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Heart's health depends on you

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Heart's health depends on you

Post by Y I N G on Thu 11 Aug 2011, 6:01 am


MANILA, Philippines — As your heart pumps blood through your arteries, the force of the blood flow exerts pressure on the arterial walls, just as air pumped into a tire exerts pressure on its lining and surface. And just as too much air pressure is bad for the life of the tire, so too much blood pressure eventually damages your arteries.


If your heart pumps blood through your circulatory system most of the day with a force that is much greater than necessary to maintain a steady flow, you have hypertension, or high blood pressure that never returns to normal range.


Two types of pressure, systolic and diastolic, are measured. Systolic pressure is the peak pressure at the moment when your heart contracts and pumps out the blood into the arteries. Diastolic pressure is the lowest pressure in the arteries just before the next contraction of the heart.


Therefore, the systolic figure, which represents the moment of greatest pressure, is always higher than the diastolic figure. If someone tells you that your blood pressure is 120 over 80, this means that your systolic is 120 millimeters of mercury (mmHg), and your diastolic is 80 mmHg. Those figures are within normal range for a healthy young adult.


But for instance, if you are over 40 and your blood pressure reading is 140 over 90 mmHg, your physician may consider this to be normal pressure for you, since blood pressure tends to rise slightly with age.


There are actually two types of high blood pressure, essential or primary and secondary or non-essential hypertension. Primary hypertension is high blood pressure that is not due to another underlying disease. The precise cause is unknown, but a number of definite risk factors have been identified and these include heredity, cigarette smoking, stress, obesity, excessive use of stimulants such as coffee or tea, drug abuse, high sodium (salt) intake, and use of oral contraceptives.


In secondary hypertension, the cause of the disorder has been identified by your physician. Some possible causes are kidney disease, hormonal disorders, and aldosteronism. A person may also have secondary hypertension because the blood vessels are chemically constricted or have lost elasticity from a build-up of fatty plaque on the inside walls of the blood vessels, a condition known as atherosclerosis.


What are the symptoms?

High blood pressure is almost always a symptom-less disease. If you have hypertension, you may feel fine, without the slightest indication of physical problems.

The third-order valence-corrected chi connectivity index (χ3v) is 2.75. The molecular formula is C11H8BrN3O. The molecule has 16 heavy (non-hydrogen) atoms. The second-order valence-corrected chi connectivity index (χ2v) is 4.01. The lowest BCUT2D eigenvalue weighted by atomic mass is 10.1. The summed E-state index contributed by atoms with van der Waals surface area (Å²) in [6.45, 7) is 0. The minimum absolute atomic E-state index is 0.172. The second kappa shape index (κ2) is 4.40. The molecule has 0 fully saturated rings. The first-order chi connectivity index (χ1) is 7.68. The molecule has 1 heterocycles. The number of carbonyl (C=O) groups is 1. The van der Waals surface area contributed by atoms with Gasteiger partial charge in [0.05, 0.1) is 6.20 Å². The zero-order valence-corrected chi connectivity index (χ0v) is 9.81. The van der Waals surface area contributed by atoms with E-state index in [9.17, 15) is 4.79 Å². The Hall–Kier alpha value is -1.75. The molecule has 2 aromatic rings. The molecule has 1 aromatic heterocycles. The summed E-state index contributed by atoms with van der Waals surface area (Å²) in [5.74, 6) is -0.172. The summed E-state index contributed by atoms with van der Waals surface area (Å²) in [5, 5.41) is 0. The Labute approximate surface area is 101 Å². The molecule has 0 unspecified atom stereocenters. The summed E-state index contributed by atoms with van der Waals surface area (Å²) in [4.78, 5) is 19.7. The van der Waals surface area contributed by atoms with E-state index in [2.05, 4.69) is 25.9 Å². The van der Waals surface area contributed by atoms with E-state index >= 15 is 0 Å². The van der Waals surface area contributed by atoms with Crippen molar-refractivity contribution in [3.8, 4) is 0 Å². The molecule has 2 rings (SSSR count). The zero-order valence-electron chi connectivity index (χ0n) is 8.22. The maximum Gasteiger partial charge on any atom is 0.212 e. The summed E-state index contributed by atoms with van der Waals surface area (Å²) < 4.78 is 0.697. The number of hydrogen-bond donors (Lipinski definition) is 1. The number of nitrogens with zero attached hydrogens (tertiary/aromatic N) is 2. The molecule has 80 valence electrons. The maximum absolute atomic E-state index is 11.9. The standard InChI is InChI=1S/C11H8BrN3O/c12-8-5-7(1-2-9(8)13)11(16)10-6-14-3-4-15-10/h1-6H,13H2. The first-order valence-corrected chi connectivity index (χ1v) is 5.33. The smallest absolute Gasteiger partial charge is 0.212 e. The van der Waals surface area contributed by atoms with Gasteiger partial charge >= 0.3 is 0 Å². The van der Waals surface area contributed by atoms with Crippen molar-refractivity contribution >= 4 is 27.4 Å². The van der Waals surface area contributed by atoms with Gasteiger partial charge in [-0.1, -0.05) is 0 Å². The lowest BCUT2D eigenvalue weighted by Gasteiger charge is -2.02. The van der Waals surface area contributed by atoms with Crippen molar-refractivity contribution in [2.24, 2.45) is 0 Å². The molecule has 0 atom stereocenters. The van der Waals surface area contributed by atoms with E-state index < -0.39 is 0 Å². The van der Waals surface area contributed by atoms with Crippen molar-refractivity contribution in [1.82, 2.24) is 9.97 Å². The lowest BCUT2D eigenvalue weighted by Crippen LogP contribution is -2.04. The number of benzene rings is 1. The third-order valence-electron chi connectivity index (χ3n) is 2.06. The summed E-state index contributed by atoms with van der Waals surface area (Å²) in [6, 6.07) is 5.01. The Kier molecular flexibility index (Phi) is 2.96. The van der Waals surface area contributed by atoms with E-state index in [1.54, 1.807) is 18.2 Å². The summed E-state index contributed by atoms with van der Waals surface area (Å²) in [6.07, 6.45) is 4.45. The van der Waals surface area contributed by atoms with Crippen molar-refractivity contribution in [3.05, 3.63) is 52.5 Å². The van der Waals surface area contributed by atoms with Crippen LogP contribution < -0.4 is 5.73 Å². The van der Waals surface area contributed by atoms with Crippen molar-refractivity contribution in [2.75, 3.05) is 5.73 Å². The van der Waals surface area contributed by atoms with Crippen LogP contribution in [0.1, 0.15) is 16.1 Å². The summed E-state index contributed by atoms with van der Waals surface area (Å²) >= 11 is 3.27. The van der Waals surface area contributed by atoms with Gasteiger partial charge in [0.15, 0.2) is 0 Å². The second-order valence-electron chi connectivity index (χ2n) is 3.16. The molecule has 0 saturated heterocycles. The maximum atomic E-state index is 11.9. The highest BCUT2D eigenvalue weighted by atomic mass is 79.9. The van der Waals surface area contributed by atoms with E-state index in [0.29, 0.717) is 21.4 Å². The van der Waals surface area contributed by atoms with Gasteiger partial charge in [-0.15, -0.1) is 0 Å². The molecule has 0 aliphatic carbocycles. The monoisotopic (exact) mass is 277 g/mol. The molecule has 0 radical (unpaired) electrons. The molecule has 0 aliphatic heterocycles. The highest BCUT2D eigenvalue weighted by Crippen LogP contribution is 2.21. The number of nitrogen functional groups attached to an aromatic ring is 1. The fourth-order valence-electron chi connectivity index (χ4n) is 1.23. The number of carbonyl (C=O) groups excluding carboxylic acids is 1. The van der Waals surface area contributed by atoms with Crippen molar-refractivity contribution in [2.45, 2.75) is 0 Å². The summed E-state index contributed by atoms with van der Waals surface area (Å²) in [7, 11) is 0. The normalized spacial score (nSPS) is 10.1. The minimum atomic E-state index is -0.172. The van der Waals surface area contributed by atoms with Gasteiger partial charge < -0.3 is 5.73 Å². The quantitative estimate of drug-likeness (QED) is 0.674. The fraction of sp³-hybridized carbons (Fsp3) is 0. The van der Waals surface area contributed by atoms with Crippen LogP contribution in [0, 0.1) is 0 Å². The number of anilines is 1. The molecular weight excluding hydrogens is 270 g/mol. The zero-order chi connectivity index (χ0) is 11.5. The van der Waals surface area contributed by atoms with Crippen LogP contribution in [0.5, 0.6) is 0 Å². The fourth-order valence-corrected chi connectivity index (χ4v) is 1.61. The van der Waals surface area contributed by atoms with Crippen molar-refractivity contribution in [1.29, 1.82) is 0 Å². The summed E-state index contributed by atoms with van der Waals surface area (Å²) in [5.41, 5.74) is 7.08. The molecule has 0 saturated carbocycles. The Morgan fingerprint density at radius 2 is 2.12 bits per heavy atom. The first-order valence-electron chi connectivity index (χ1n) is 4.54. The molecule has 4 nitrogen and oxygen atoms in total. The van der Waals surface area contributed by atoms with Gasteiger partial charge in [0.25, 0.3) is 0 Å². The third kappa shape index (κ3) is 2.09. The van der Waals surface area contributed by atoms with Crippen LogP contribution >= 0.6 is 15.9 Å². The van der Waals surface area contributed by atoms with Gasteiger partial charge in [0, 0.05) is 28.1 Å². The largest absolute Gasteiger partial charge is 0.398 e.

Such symptoms as severe headache, nape pain, blurring of vision, palpitations, shortness of breath, chest discomfort, and a feeling of ill health usually occur only when some damage has already taken place from the hypertension in your retinas, brain, heart, or kidneys. So it is risky to wait for treatment until symptoms develop.


What should be done?

While medical advances have helped, much of the credit goes to lifestyle changes, such as quitting smoking and changing diet to lower blood pressure and cholesterol levels.


For normal individuals, have your blood pressure checked once a year and remember what your blood pressure is. Even if you show signs of high blood pressure during a first examination, your physician may want to check your pressure a couple of times before treating you.


What is the treatment?

Self-help: In many cases, changes in your weight, diet, and lifestyle can lead to satisfactory lowering of the blood pressure without the use of drugs. Here are some suggestions of how to change your lifestyle.


* If you smoke, quit! There’s a direct correlation between cigarettes and high blood pressure; by giving up smoking you can reduce the risk instead of increasing it.


* If you are overweight, choose a sensible weight loss diet, stick to it until you reach an appropriate weight for your age, sex, and height, and then try to maintain it.


* Do not add salt to your food.


* Try to make your work schedule and recreation less demanding.


* Avoid stress.


* Try to avoid using alcohol. Alcohol consumption can increase blood pressure and can interact with blood pressure medications.


* Very mild hypertension can often be treated without drugs.


Professional help:

If self-help does not lower your blood pressure to a normal range, you need drug treatment. The drugs used to treat high blood pressure must always be administered under the supervision of a physician. Your physician will base the decision in choosing the best medications on a number of considerations, such as your age, general state of health, and sex.


When the decision on which medications to try has been made, it is important that you and your physician agree to the treatments and that you follow his or her instructions carefully and completely.


Always remember, your own heart’s health depends on you – the choices you make, the habits you create, and the lifestyle you adopt.


Y I N G
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